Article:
“I have high standards,” answered Fenno through gritted teeth.

Curtis picked his laptop off the wobbling desk and sat back in his chair and chuckled. “Just not for school.”

“Shut up.” Fenno took a deep breath and steeled herself. She had pride! She wouldn’t drink. At least not until sundown. She picked up her pen again and turned the page in her notebook. No drinks. Stupid job. She wouldn’t even care if she hadn’t gotten into all that debt, betting on Aristide in the HRP pool. God, she had been drunk. But now she needed the stupid firm. No drinks. Whew. This shit was stressful. Fenno shuddered again. She needed some pot.

Fenno bolted up out of her seat, grabbed her pad and jacket, and started squeezing her way toward the door. As soon as she was behind Curtis she heard a thump and looked over to see Lorelli already in her seat, glaring up at her and rubbing his Con Law text greedily. Four seats of law students pretended not to notice Fenno was coming, and she slipped over bags and coats behind these attending-type asses who refused to lean forward, making a ruckus. Tribe looked up for a moment from the middle of a stunning tangent about Jesse Jackson’s tie fashion, waved a beneficent hand at Fenno and said: “by all means, help yourselves to more donuts while I’m talking.” Fenno snickered and grabbed a cinnamon on her way out the door.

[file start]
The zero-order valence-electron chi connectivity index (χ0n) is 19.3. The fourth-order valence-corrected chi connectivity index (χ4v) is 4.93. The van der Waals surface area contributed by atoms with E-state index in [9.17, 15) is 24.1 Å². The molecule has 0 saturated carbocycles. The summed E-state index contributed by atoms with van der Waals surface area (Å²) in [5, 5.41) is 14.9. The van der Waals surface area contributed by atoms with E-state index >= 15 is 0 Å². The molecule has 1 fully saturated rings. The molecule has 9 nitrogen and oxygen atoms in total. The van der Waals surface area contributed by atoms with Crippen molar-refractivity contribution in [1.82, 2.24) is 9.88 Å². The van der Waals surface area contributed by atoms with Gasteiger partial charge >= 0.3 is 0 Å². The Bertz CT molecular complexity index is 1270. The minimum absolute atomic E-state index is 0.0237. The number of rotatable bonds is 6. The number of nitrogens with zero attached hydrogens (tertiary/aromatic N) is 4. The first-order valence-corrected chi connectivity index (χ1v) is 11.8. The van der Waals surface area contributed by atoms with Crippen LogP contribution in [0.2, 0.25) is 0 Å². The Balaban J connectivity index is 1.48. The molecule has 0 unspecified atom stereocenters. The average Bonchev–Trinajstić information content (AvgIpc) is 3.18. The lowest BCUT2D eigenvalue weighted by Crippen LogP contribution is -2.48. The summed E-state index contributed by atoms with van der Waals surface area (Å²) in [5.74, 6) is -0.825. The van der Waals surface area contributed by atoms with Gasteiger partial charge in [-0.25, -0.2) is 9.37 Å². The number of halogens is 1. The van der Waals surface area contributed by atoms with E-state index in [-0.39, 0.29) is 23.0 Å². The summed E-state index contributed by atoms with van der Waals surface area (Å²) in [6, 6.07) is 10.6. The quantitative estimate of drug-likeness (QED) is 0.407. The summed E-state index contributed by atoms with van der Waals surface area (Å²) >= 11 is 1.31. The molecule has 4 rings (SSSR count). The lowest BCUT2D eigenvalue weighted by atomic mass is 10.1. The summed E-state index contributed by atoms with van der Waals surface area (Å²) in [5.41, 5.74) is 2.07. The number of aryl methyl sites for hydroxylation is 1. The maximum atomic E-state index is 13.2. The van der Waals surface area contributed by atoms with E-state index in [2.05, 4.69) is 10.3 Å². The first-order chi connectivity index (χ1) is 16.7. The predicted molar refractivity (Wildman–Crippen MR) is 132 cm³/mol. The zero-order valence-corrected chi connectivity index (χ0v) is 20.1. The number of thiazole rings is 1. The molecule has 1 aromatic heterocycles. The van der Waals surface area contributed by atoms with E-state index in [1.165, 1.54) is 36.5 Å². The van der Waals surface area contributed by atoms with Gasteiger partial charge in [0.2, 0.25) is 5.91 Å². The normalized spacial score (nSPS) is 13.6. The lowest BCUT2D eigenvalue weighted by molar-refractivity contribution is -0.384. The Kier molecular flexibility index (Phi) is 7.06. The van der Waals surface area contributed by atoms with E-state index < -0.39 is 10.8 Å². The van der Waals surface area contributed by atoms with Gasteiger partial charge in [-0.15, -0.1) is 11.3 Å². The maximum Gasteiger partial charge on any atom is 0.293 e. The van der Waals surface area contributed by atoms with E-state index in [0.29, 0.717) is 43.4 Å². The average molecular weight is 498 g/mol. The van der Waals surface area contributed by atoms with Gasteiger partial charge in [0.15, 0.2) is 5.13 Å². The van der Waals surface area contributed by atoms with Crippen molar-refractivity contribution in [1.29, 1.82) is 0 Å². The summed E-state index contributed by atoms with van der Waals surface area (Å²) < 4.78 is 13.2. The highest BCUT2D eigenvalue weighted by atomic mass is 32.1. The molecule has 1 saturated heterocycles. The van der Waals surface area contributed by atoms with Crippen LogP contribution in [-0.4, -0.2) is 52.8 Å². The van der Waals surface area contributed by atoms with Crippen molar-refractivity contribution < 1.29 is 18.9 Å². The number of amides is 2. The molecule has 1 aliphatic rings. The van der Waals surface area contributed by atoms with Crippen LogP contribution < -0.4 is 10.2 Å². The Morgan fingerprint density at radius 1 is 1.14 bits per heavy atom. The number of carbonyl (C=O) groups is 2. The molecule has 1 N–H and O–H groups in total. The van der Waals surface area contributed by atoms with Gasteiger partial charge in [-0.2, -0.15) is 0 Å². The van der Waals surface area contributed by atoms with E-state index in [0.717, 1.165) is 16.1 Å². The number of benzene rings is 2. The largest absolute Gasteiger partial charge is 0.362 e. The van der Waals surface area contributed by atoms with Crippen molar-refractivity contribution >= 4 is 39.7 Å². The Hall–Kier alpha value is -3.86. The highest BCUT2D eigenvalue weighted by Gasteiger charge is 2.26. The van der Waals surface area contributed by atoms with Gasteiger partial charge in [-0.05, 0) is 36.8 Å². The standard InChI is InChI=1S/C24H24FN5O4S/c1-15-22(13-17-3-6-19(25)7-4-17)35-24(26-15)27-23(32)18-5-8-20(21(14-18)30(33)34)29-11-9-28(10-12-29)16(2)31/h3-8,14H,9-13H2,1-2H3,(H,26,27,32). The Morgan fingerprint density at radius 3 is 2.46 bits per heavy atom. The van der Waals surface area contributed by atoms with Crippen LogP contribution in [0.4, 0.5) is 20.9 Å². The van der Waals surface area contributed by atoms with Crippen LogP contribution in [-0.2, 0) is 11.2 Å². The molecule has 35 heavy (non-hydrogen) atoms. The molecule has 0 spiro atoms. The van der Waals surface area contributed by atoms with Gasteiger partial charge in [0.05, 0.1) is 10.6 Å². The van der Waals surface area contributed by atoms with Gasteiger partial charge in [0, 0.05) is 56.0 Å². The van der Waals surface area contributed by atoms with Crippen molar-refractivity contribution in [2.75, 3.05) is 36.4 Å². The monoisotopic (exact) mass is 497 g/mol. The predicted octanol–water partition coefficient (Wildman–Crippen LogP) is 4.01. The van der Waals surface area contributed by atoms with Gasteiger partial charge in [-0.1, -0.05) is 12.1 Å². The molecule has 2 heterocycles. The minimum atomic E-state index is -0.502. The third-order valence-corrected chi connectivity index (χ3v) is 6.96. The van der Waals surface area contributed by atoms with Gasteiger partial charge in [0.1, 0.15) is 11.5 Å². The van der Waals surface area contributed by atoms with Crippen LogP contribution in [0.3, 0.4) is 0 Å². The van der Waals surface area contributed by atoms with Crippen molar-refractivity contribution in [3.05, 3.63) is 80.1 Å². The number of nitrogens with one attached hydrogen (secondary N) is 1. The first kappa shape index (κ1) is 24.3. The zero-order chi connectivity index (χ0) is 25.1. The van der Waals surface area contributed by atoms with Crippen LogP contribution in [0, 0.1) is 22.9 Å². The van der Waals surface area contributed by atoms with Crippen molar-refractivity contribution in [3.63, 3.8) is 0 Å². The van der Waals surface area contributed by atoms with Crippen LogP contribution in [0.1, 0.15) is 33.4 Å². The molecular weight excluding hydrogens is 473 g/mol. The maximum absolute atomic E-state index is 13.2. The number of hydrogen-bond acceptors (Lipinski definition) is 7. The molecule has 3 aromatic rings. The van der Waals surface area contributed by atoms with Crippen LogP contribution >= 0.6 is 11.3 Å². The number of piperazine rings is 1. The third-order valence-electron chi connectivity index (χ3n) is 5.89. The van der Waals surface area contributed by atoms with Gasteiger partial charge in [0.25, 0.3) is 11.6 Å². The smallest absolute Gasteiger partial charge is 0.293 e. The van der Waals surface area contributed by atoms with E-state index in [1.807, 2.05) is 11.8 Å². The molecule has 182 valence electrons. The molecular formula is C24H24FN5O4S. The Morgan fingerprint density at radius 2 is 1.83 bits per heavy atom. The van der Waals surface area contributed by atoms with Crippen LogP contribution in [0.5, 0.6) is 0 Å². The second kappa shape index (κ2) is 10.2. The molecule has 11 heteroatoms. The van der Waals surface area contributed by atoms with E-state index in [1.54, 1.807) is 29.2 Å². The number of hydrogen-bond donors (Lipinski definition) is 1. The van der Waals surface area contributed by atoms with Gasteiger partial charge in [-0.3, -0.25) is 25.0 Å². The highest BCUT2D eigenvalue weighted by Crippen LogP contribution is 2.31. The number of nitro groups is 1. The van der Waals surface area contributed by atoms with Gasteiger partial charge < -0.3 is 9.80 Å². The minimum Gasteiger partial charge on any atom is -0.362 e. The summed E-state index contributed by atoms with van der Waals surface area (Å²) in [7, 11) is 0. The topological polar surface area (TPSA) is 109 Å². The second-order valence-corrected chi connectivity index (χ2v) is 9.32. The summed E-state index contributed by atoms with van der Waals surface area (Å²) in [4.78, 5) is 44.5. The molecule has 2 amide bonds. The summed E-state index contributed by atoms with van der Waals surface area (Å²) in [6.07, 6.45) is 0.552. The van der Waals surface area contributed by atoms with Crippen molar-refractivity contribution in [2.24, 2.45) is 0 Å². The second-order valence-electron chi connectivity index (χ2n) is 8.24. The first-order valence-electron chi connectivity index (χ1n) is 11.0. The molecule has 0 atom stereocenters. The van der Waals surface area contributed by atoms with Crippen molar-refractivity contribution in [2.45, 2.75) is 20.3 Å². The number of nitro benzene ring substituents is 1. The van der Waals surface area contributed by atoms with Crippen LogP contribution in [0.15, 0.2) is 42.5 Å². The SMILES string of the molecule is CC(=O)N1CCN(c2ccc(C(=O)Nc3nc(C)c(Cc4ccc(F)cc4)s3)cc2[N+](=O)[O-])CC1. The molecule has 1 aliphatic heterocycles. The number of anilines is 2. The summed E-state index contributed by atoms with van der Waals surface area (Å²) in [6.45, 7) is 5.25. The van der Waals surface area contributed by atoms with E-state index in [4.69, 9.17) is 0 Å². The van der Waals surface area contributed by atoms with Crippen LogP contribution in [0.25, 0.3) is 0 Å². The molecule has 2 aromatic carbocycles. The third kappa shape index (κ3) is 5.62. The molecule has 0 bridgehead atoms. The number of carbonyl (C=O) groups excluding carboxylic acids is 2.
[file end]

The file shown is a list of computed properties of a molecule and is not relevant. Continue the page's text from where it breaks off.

Her dealer was in Vegas: she’d have to try the back-up routes. First she went over to Duncan Kennedy’s office. She knocked and went in, but before she could even start, Dunc held up a hand.